Jam making: Raspberries in two ways and Blackberries with Lavender and Black Walnut

Note: With the weather being so horrible, I wanted to give myself (and everyone else) a taste of spring/summer. This was from one of last year’s jam-making sessions.

Raspberries and blackberries came into season and as usual, my family made jam once we were done eating ourselves sick on them. Our usual tack is to consider ingredients that pair well with whatever fruit we’re making jam from rather than making pain raspberry or blackberry jam and then play with them to see what flavors we can coax out of the berries. Our preference is to play with the different aspects of the fruit flavor as well as with whatever we’re pairing them with.

Some good seasonal pairings with raspberries are:
mint, chocolate (use no less than 74% dark chocolate if you’re canning), rose, ginger, sparking white wine, sweet white wine, bordeaux wine, cinnamon, lemon, and thyme

Some good seasonal pairings with blackberries are:
Lavender, black walnut, pepper, cinnamon, lemon, bordeaux wine, hazelnut, and chocolate (use no less than 74% dark chocolate if you’re canning)

We get our berries wherever they are cheapest. This time was from our local grocery store as they had a huge sale. We have used organic and local pberries and they do have a richer flavor. Generally they are also a bit less sturdy and break down easily while macerating in sugar.

Confession time: I do use commercial pectin. I’ve made jams with apple pectin and have had mixed success. Since making jam is to preserve the fruit for later, I prefer a process that I am better versed in and gives 100% success every time. I’ve had too many fermented and moldy jars to feel comfortable only using apples for their pectin. I continue to try and in the future may fully make the transition, however, now is not that time.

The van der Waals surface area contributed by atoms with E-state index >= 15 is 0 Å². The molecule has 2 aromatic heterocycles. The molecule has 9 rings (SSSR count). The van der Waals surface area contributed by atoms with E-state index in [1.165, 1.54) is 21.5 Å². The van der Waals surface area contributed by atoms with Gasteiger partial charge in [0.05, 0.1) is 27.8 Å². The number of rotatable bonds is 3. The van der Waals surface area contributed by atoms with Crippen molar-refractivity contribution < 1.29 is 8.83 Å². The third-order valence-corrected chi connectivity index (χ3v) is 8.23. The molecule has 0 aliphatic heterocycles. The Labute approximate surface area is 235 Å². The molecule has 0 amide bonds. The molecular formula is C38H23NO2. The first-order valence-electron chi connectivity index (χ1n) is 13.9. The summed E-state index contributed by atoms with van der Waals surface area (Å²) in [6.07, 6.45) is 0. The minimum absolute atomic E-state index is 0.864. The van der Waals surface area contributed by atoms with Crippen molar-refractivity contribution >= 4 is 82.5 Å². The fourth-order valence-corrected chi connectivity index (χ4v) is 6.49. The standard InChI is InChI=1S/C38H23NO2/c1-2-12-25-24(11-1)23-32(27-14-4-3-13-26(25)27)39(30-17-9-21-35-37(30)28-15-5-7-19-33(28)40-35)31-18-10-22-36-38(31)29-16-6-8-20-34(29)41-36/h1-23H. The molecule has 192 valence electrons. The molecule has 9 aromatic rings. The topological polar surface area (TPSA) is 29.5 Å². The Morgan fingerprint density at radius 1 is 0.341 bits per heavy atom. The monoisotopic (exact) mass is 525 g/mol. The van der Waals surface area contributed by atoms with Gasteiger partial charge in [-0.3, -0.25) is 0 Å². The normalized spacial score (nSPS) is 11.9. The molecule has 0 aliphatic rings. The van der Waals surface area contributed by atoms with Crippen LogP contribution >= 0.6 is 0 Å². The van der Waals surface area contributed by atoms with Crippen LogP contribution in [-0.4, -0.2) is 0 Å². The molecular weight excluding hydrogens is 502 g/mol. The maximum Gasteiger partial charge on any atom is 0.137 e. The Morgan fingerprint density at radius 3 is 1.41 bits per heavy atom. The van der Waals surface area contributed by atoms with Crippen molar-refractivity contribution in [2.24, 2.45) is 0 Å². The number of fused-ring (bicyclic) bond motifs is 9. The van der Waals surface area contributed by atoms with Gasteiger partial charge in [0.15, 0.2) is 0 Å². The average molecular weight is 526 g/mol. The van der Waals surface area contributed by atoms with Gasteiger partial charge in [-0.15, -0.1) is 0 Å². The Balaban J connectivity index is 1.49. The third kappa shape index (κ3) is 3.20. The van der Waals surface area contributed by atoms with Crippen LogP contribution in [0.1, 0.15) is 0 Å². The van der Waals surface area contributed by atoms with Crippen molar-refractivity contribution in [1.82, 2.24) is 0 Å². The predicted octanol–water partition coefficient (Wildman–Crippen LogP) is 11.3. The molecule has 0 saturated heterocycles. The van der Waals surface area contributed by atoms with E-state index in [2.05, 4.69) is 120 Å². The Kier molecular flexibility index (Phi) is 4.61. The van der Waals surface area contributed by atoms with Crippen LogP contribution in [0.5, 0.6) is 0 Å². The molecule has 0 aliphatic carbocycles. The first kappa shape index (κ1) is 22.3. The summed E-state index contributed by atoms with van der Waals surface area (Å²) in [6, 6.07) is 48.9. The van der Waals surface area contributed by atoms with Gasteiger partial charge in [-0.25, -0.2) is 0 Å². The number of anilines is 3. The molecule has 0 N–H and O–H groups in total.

Before you pull out the fruit, get your canning stuff ready. The water should already be boiling in the canning pot and your equipment should already be sterilized, including your canning jars. Your jars should be hot when you put the jam into them.

Raspberry and Rosewater Jam
6 quarts raspberries
1 cup sugar
1 T rosewater
the juice of half a lemon
2 T low-sugar pectin

You may need to adjust the rosewater depending on how fragrant your raspberries are. Start with a teaspoon, mix thoroughly and taste.
Mix together the ingredients and allow them to sit overnight in the refrigerator.
The next day, put everything in a pot and bring to a boil.
If the raspberries haven’t broken down, use a potato masher to break them up.
Once it comes to a boil, add the pectin and stir it thoroughly.
Bring to a boil again and ladle into your jars.

Raspberry and Mint Jam
6 quarts raspberries
1 cup sugar
1/4 cup fresh grapefruit mint, chopped
the juice of half a lemon
2 T low-sugar pectin

If you don’t have access to grapefruit mint, it’s just a mint variant so you can use spearmint, which is more readily available in supermarkets. There will be a change in the final product, so start with about half of what I recommend and adjust to taste.
Mix together the ingredients and allow them to sit overnight in the refrigerator.
The next day, put everything in a pot and bring to a boil.
If the raspberries haven’t broken down, use a potato masher to break them up.
Once it comes to a boil, add the pectin and stir it thoroughly.
Bring to a boil again and ladle into your jars.

Blackberries with Lavender and Black Walnut
I used a high-quality black walnut extract. You can find this in specialty stores as well as online. My husband described the flavor as being like a really good blackberry soda. This can be melted down and used as a topping for ice cream – just heat it up until it goes liquid again and put it straight on the ice cream.

12 pints blackberries
2 T culinary lavender, whole
2 T black walnut extract
3 c sugar
3 T low-sugar pectin

This does not sit overnight, and is better if you just want to get this done the day that you purchase the berries.

Mix together the ingredients and put them into a pot.
Bring this to a boil.
If the blackberries haven’t broken down, use a potato masher to break them up.
Once it comes to a boil, add the pectin and stir it thoroughly.
Bring to a boil again and ladle into your jars.

For canning all recipes:
Put the jam in the jars, wipe off the tops, and put on the lids and rims.
Process for 5 minutes in the canner.
Pull them out of the canner and allow to cool to room temperature.
Make sure that your lids have popped, if they haven’t, put the jar in the refrigerator and use within a couple of weeks.

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About Jenn

Jennifer writes about Food History and other food-related topics on her personal blog when she is not working full time, spending time with her family, or being a full-time student.
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